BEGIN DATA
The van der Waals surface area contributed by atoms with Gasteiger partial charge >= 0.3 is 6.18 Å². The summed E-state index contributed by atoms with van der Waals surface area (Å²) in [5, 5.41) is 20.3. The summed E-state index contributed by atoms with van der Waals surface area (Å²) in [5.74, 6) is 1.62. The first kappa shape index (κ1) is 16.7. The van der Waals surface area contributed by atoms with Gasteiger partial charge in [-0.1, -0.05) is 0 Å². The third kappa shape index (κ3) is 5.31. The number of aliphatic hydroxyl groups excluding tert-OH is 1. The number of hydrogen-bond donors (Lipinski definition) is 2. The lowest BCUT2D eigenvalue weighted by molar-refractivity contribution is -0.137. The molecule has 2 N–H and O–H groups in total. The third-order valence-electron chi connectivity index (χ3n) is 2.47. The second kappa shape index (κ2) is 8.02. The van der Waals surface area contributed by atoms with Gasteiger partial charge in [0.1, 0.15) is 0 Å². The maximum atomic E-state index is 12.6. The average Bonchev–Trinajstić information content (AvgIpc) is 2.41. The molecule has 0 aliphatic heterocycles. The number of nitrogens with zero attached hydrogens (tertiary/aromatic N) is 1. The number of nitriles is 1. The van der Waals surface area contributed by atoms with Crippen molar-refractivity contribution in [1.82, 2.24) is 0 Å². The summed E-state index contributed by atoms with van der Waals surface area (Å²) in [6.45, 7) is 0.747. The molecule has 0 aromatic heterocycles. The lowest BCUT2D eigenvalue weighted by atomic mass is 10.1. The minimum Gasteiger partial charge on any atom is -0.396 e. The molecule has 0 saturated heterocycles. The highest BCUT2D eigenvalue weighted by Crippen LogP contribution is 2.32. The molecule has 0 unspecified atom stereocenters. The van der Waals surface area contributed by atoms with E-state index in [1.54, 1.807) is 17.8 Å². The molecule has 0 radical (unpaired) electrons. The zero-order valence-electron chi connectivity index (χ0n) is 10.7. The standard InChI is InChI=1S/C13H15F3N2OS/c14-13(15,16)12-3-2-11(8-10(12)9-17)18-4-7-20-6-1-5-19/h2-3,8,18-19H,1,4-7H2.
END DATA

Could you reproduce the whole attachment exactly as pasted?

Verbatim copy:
The van der Waals surface area contributed by atoms with Gasteiger partial charge >= 0.3 is 6.18 Å². The summed E-state index contributed by atoms with van der Waals surface area (Å²) in [5, 5.41) is 20.3. The summed E-state index contributed by atoms with van der Waals surface area (Å²) in [5.74, 6) is 1.62. The first kappa shape index (κ1) is 16.7. The van der Waals surface area contributed by atoms with Gasteiger partial charge in [-0.1, -0.05) is 0 Å². The third kappa shape index (κ3) is 5.31. The number of aliphatic hydroxyl groups excluding tert-OH is 1. The number of hydrogen-bond donors (Lipinski definition) is 2. The lowest BCUT2D eigenvalue weighted by molar-refractivity contribution is -0.137. The molecule has 2 N–H and O–H groups in total. The third-order valence-electron chi connectivity index (χ3n) is 2.47. The second kappa shape index (κ2) is 8.02. The van der Waals surface area contributed by atoms with Gasteiger partial charge in [0.1, 0.15) is 0 Å². The maximum atomic E-state index is 12.6. The average Bonchev–Trinajstić information content (AvgIpc) is 2.41. The molecule has 0 aliphatic heterocycles. The number of nitrogens with zero attached hydrogens (tertiary/aromatic N) is 1. The number of nitriles is 1. The van der Waals surface area contributed by atoms with Crippen molar-refractivity contribution in [1.82, 2.24) is 0 Å². The summed E-state index contributed by atoms with van der Waals surface area (Å²) in [6.45, 7) is 0.747. The molecule has 0 aromatic heterocycles. The lowest BCUT2D eigenvalue weighted by atomic mass is 10.1. The minimum Gasteiger partial charge on any atom is -0.396 e. The molecule has 0 saturated heterocycles. The highest BCUT2D eigenvalue weighted by Crippen LogP contribution is 2.32. The molecule has 0 unspecified atom stereocenters. The van der Waals surface area contributed by atoms with E-state index in [1.54, 1.807) is 17.8 Å². The molecule has 0 radical (unpaired) electrons. The zero-order valence-electron chi connectivity index (χ0n) is 10.7. The standard InChI is InChI=1S/C13H15F3N2OS/c14-13(15,16)12-3-2-11(8-10(12)9-17)18-4-7-20-6-1-5-19/h2-3,8,18-19H,1,4-7H2.